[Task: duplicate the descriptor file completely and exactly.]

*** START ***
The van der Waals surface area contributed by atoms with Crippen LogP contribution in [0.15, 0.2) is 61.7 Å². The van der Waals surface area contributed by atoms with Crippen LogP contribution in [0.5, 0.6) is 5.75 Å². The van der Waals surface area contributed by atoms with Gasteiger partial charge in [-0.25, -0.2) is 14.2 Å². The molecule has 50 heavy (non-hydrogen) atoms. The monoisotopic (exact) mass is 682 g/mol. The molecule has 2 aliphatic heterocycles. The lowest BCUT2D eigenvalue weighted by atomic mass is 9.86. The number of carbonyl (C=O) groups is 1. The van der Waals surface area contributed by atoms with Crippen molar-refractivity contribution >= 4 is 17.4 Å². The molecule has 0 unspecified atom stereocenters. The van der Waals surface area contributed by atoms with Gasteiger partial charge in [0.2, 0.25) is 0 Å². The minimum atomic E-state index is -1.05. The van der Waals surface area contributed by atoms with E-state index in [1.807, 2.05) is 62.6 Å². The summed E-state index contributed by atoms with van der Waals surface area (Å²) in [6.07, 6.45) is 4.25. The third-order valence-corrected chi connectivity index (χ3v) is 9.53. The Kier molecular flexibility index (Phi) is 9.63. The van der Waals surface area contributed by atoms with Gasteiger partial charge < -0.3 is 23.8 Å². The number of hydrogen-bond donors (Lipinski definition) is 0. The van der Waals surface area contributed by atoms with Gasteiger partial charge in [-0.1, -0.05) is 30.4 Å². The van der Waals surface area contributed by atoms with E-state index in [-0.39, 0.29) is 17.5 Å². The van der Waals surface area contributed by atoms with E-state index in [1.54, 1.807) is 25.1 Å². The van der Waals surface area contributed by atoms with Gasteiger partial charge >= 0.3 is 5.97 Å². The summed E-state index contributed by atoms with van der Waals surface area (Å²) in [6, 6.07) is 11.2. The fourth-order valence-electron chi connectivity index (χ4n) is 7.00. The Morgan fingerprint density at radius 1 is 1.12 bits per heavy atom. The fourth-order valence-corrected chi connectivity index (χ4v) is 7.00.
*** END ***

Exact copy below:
The van der Waals surface area contributed by atoms with Crippen LogP contribution in [0.15, 0.2) is 61.7 Å². The van der Waals surface area contributed by atoms with Crippen LogP contribution in [0.5, 0.6) is 5.75 Å². The van der Waals surface area contributed by atoms with Gasteiger partial charge in [-0.25, -0.2) is 14.2 Å². The molecule has 50 heavy (non-hydrogen) atoms. The monoisotopic (exact) mass is 682 g/mol. The molecule has 2 aliphatic heterocycles. The lowest BCUT2D eigenvalue weighted by atomic mass is 9.86. The number of carbonyl (C=O) groups is 1. The van der Waals surface area contributed by atoms with Crippen molar-refractivity contribution >= 4 is 17.4 Å². The molecule has 0 unspecified atom stereocenters. The van der Waals surface area contributed by atoms with Gasteiger partial charge in [0.2, 0.25) is 0 Å². The minimum atomic E-state index is -1.05. The van der Waals surface area contributed by atoms with E-state index in [1.807, 2.05) is 62.6 Å². The summed E-state index contributed by atoms with van der Waals surface area (Å²) in [6.07, 6.45) is 4.25. The third-order valence-corrected chi connectivity index (χ3v) is 9.53. The Kier molecular flexibility index (Phi) is 9.63. The van der Waals surface area contributed by atoms with Gasteiger partial charge < -0.3 is 23.8 Å². The number of hydrogen-bond donors (Lipinski definition) is 0. The van der Waals surface area contributed by atoms with Gasteiger partial charge in [-0.1, -0.05) is 30.4 Å². The van der Waals surface area contributed by atoms with E-state index in [-0.39, 0.29) is 17.5 Å². The van der Waals surface area contributed by atoms with E-state index in [1.54, 1.807) is 25.1 Å². The van der Waals surface area contributed by atoms with Gasteiger partial charge >= 0.3 is 5.97 Å². The summed E-state index contributed by atoms with van der Waals surface area (Å²) in [6, 6.07) is 11.2. The fourth-order valence-electron chi connectivity index (χ4n) is 7.00. The Morgan fingerprint density at radius 1 is 1.12 bits per heavy atom. The fourth-order valence-corrected chi connectivity index (χ4v) is 7.00.